14. says

    I went through the trouble months ago to write out a budget that was pretty generous in all areas. We only live on $4k a month, and yet we’re trying to save $1k a month, which isn’t easy! Our budget definitely hasn’t been working out, and I’ve been discouraged since my husband makes extra purchases without keeping the budget in mind (he’s spending about $60 a month on McDonalds just to get a coffee and then “throw in a muffin because he doesn’t just want to put a coffee on debit), and he’s been blowing through our gas budget, also.

    You’re right though, and I need to write out a new budget and see what I can do. We definitely sell a lot of things after we no longer need them, especially baby things, since you only use them for a short period of time. Lots of good tips on this list! Thanks for sharing.

    • says

      My hubs was the same way back when Blockbuster was still around. No joke, he was spending $80 a month renting movies and some of them we didn’t even have time to watch. Once I showed him the actual amounts (I added it up in front of him from our bank statement) he stopped. Maybe something similar will work for your hubs? Good luck, I know it’s not easy but keep positive and you can do it! :)

  15. says

    I’m going to do the no-spend challenge for March. This will be extremely interesting, but I’m excited! Thank you for all these tips. Additionally, your organization is impeccable. I really like how you presented all the information.

    • says

      Thank you so much Liz! My hubs and I decided last night we’re re-visiting the no spend challenge for March. I’ll be blogging about it and I’d love to hear how it works for you! Good luck and thank you so much for your kind words! :)

  16. says

    Wow, this post really made me see just how horrible I’ve been with my budget. Thanks so much for such useful information. Now, I need to put some of these things into action :-) That will undoubtedly be the hardest part.

  17. says

    These are helpful tips! We are trying to put all our extra money into savings {we are military family facing tough times with them cutting the force} so I want to be prepared for the “just in case.” This article is really going to help us reach our goal. Thank you for sharing it!
    -Stacey
    GluedToMyCraftsblog.com

    • says

      Thank you so much Stacey for your family’s sacrifice for our great country! Also be prepared for the unexpected and you’re doing a great job by putting all your extra money into savings! Keep going! :)

  18. says

    I totally need to do a no-spend month. We make a budget, then something happens and it’s off track. This is one of the hardest things we deal with. Thanks for the tips!

  19. says

    Love this! Such great tips – might be worth trying a few to get a few extra bucks in my pocket :) I look forward to checking out the rest of your blog and tips!

  20. says

    Since I quit my office/day job, we’ve been on a really really tight budget! Dave Ramsey helps… a lot! I found his books at our library. But, what you find out is that you waste a lot of money on just stuff. We are much better off now. Great tips, thank you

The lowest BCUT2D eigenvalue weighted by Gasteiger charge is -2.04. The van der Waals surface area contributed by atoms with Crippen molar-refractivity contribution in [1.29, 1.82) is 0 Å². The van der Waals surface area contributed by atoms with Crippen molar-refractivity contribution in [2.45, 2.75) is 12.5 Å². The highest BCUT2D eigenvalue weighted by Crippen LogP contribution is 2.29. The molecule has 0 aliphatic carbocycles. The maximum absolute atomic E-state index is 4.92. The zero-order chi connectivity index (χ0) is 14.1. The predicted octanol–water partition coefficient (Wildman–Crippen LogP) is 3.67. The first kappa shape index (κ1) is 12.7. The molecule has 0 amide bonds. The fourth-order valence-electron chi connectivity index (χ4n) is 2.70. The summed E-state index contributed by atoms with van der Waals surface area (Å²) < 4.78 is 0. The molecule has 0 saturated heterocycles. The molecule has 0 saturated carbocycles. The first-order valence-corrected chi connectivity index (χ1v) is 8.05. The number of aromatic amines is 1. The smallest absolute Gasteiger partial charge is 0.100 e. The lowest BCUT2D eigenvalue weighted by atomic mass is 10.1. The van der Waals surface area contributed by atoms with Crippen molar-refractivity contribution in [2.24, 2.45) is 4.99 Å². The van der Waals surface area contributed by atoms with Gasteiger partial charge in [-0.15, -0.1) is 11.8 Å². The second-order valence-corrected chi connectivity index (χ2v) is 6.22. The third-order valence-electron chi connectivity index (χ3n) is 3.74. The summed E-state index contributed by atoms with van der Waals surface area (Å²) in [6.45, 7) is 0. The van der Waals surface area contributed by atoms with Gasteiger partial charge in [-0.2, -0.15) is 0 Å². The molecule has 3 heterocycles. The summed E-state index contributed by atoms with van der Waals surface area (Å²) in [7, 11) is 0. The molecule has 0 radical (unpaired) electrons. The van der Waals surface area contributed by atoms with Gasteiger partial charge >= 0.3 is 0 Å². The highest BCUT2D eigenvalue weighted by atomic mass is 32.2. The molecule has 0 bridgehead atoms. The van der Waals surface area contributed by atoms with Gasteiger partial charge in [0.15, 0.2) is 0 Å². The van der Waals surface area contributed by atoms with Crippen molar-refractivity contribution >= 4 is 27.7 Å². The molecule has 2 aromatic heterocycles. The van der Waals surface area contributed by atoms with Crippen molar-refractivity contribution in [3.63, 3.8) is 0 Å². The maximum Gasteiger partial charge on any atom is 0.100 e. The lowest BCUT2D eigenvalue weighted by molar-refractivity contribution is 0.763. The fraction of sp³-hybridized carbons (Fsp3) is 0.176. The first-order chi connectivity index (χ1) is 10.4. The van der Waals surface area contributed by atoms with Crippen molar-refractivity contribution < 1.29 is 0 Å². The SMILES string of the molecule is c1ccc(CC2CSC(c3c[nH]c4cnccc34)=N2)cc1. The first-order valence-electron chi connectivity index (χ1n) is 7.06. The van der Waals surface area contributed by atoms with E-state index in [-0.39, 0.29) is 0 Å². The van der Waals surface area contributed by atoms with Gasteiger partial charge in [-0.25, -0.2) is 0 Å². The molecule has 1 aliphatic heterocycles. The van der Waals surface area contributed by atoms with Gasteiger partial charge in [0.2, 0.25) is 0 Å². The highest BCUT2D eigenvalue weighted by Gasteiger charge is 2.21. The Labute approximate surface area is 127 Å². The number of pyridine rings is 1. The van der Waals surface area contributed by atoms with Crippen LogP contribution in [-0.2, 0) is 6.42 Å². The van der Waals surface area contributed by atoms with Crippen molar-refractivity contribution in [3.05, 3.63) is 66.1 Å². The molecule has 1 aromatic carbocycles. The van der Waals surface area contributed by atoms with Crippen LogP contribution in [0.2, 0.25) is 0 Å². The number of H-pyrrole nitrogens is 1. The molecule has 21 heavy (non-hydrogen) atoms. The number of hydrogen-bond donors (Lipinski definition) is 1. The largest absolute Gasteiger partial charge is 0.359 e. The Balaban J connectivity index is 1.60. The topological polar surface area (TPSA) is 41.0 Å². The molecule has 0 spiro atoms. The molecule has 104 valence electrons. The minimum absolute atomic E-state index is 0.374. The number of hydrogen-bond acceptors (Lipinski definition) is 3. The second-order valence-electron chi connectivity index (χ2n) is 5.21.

21. says

    Great post! My husband and I adopted a very frugal lifestyle while we were saving up to buy our home. Since moving, we’ve continued to manage our spending very conservatively. It can be challenging, but I enjoy finding creative ways not to spend money. I make my cards for holidays, birthdays, etc and try to bake/ cook/ plan as much as I can to save on our grocery bill. This is a great reminder to help people stay encouraged, even if they falter with their financial goals.

  22. says

    This is a great post–my husband and I were gifted Dave’s seminar for our recent wedding. And, I bought that YNAB program from Steam when they were having a sale recently.
    I love the idea of giving my money a job so that I can eventually do the things I want and need.

  23. says

    I have seen these no spend months… I’m always curious to try but I don’t know if I could ever get hubby to actually do it with me. It’s tough when two people have a different relationship with money. Thanks for the post.

    • says

      My hubs was a challenge to get on board too. Once I presented it to him as a competition he was hooked! Hopefully, your husband will get on board. It’s a truly eye-opening experience! Good luck! :)

  24. says

    I am in the home stretch of no spend February. Im glad it was a short month… but man was it hard. The only things I bought this month were groceries and cleaning/paper supplies. Refraining from online shopping was the hardest.. but so necessary. Now I am happy to say my budget is on track again.. and im looking forward to March.

    • says

      It’s so easy to over spend when using a card! $43 and $40 are the same thing when you’re using a card but if you only have $40 cash on you then you can’t afford the extra $3. Cash definitely makes all the difference – thank you for sharing! :)

    • says

      Sorting through it is definitely the challenging part! I feel like I’m pulling my husband’s teeth to get him to sort through his stuff! :)

  25. says

    Found you via the SITS gals. My hubby and I are big fans of Dave Ramsey. As a trucker’s family, I learned that budgeting is a huge problem for many people in our industry. Irregular income plus the challenge of what it cost to be an over-the-road driver can create havoc in our budgets. Putting ourselves on a financial diet was one of the best things we have ever done. Good post!
    Lucy recently posted…Truckers Wife Weekly Money Saving Challenge: Week 10My Profile

    • says

      Thank you Lucy! Irregular income is such a pain to budget for since you have to budget backwards, expenses first than income. Back when my hubs owned his own business that was always so challenging. Thank your hubby for us as I know that this country wouldn’t be where it’s at without truckers! :)